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Friday, December 2, 2011

Hamlet, Village, Town

While working on some town and village maps, I decided I really need a good set of guidelines for improvising town and village contents. I don't like the usual village generation systems, with their arbitrary labeling of specific population ranges. Do I even need to know exactly how many people are in a village? Or how many members of each trade there are? I think I just need to know how to describe its size and how likely it is characters can find what they need.

The quarter system seems like a good start for larger population centers, but smaller areas are going to be mostly peasants and tradespeople, with zero to three of each of the other two quarters. So here's my current scheme:
  • Hamlet: Has one service the local peasants need: a mill, for example. Has 1 to 3 other tradespeople or craftspeople. There's a maximum of 6 peasants in the area willing to serve as hirelings in mildly risky enterprises, but only 1-2 at a time; after the first expedition in an area, if a hireling has died, there will be 0 to 2 replacements available each week (half of d6 -2) until the limit is reached, after which the locale just can't spare any more of their friends, family, and neighbors.
  • Small Village: Like a hamlet, but also has these services: a blacksmith, 1 to 3 other trades or crafts, a weekly market, and a tavern that can double as a place to crash for the night. There will be a religious leader of some kind, but not necessarily a formal church (services can be held in a common area.) There are 0 to 4 (d6-2) hirelings available each week; no max limit for the area, but use the number of deaths for a given expedition as a temporary penalty to the roll.
  • Large Village: Has one locally-defined service like a hamlet, a blacksmith, 1d6+2 other tradespeople or craftspeople, a weekly market, a tavern PLUS an actual inn with rooms and a dedicated trader with a general store or trading post; there's probably also domesticated animals for sale, such as horses and mules. The religious leader will have an actual dedicated church or shrine to administer. There are 1 to 6 hirelings available each week, again with no max limit.
  • Small Town: Like a large village, but with a daily market and 1 to 3 members of each common trade (apply penalties for the less common ones.) Instead of one blacksmith, one tavern, and one church, there will be 1 to 3 of each. There will be some kind of formal authority (mayor, town council, baron) and town guards or constables. Double the number of available hirelings.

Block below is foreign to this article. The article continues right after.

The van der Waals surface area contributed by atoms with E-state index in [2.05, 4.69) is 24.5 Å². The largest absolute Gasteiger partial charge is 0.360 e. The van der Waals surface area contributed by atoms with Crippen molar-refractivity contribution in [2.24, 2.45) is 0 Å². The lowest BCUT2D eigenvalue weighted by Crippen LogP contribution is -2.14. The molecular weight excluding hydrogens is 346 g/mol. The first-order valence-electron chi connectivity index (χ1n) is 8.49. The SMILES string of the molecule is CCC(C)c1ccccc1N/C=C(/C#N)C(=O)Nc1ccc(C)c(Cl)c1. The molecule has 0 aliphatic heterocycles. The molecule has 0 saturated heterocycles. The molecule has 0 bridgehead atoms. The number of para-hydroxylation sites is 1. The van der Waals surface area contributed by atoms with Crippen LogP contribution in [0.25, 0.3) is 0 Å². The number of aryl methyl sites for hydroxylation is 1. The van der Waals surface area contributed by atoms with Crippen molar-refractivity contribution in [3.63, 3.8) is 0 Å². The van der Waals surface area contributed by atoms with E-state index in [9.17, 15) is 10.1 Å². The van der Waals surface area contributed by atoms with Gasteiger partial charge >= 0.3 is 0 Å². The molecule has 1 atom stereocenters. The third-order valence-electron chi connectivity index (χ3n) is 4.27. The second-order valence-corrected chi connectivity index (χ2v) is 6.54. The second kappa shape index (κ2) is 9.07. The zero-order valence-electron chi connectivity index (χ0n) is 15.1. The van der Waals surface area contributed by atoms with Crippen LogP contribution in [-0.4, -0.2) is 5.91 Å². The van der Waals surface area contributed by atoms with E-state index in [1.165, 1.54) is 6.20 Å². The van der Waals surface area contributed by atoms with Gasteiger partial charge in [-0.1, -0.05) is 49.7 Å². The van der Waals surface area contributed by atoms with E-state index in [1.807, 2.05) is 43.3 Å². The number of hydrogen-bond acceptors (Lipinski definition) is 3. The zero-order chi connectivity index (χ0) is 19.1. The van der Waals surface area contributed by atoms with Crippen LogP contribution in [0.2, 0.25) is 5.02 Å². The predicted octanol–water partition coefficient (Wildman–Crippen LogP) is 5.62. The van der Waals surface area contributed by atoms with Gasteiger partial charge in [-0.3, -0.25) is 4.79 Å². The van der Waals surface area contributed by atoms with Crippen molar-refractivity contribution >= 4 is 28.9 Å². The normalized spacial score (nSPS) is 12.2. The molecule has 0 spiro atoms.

Larger towns and cities can be extrapolated from the small town. The general idea I'm shooting for is just doing a sketch-map of a settlement's buildings, labeling any taverns, inns, market areas or trading post, and churches, and rolling for the rest as needed. All the dice rolls are based on d6/3, d6/2, d6-2, or multiples of d6, so it's easy improvise.

8 comments:

  1. Simple yet very effective I love it!

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  2. Yes, you have something here! Thanks for sharing!

    TB

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  4. Nice and simple indeed. But what you really need are tables! Might have a go at doing some :)

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  5. Great Stuff. I've been working on sort of a parallel path... how to create maps that quickly but clearly give information about civilized areas.

    I'm sort of trying to do with graphics what you are doing with dice.

    http://shatterworldbts.blogspot.com/2011/12/mapping-representing-civilized-areas.html

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  6. I will repeat what the others said. Great guidelines, simple and easy to use. Going into my great free game links section.

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  7. This is super cool. I intend to use it. A lot. Thanks!

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  8. @Simon:

    I actually did a table (handwritten) in my GM notes in case I needed them for a game I ran today, but I never had to use them. I'll redo it on the computer so I can post it soon.

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